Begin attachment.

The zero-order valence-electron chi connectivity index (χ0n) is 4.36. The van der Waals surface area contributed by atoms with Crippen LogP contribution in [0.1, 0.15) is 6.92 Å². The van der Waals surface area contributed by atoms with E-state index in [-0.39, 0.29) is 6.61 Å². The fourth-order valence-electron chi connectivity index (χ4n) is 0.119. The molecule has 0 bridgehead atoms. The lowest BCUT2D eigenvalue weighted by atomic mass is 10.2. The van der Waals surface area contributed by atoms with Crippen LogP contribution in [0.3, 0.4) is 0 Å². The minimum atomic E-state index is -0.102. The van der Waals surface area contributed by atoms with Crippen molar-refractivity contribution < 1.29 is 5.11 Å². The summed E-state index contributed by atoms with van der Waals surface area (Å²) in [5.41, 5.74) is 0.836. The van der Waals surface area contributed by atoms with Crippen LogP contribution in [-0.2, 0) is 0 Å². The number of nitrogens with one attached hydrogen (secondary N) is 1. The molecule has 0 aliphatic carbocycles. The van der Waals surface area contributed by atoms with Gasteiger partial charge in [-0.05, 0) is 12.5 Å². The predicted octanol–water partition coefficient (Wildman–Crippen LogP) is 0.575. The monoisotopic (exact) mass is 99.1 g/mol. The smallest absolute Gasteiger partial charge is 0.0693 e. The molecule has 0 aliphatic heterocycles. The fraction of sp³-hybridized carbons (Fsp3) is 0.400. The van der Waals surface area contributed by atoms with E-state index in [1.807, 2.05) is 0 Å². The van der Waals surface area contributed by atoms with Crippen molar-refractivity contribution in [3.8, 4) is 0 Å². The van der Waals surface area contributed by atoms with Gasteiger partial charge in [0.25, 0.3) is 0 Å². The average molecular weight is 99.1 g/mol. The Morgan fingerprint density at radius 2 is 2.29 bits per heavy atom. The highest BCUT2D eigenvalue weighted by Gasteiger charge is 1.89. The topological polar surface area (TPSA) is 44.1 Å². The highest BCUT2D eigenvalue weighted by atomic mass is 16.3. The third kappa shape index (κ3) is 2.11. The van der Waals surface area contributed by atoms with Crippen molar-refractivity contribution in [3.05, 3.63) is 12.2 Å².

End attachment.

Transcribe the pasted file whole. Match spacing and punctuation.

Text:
The zero-order valence-electron chi connectivity index (χ0n) is 4.36. The van der Waals surface area contributed by atoms with Crippen LogP contribution in [0.1, 0.15) is 6.92 Å². The van der Waals surface area contributed by atoms with E-state index in [-0.39, 0.29) is 6.61 Å². The fourth-order valence-electron chi connectivity index (χ4n) is 0.119. The molecule has 0 bridgehead atoms. The lowest BCUT2D eigenvalue weighted by atomic mass is 10.2. The van der Waals surface area contributed by atoms with Crippen LogP contribution in [0.3, 0.4) is 0 Å². The minimum atomic E-state index is -0.102. The van der Waals surface area contributed by atoms with Crippen molar-refractivity contribution < 1.29 is 5.11 Å². The summed E-state index contributed by atoms with van der Waals surface area (Å²) in [5.41, 5.74) is 0.836. The van der Waals surface area contributed by atoms with Crippen LogP contribution in [-0.2, 0) is 0 Å². The number of nitrogens with one attached hydrogen (secondary N) is 1. The molecule has 0 aliphatic carbocycles. The van der Waals surface area contributed by atoms with Gasteiger partial charge in [-0.05, 0) is 12.5 Å². The predicted octanol–water partition coefficient (Wildman–Crippen LogP) is 0.575. The monoisotopic (exact) mass is 99.1 g/mol. The smallest absolute Gasteiger partial charge is 0.0693 e. The molecule has 0 aliphatic heterocycles. The fraction of sp³-hybridized carbons (Fsp3) is 0.400. The van der Waals surface area contributed by atoms with E-state index in [1.807, 2.05) is 0 Å². The van der Waals surface area contributed by atoms with Crippen molar-refractivity contribution in [3.8, 4) is 0 Å². The van der Waals surface area contributed by atoms with Gasteiger partial charge in [0.25, 0.3) is 0 Å². The average molecular weight is 99.1 g/mol. The Morgan fingerprint density at radius 2 is 2.29 bits per heavy atom. The highest BCUT2D eigenvalue weighted by Gasteiger charge is 1.89. The topological polar surface area (TPSA) is 44.1 Å². The highest BCUT2D eigenvalue weighted by atomic mass is 16.3. The third kappa shape index (κ3) is 2.11. The van der Waals surface area contributed by atoms with Crippen molar-refractivity contribution in [3.05, 3.63) is 12.2 Å².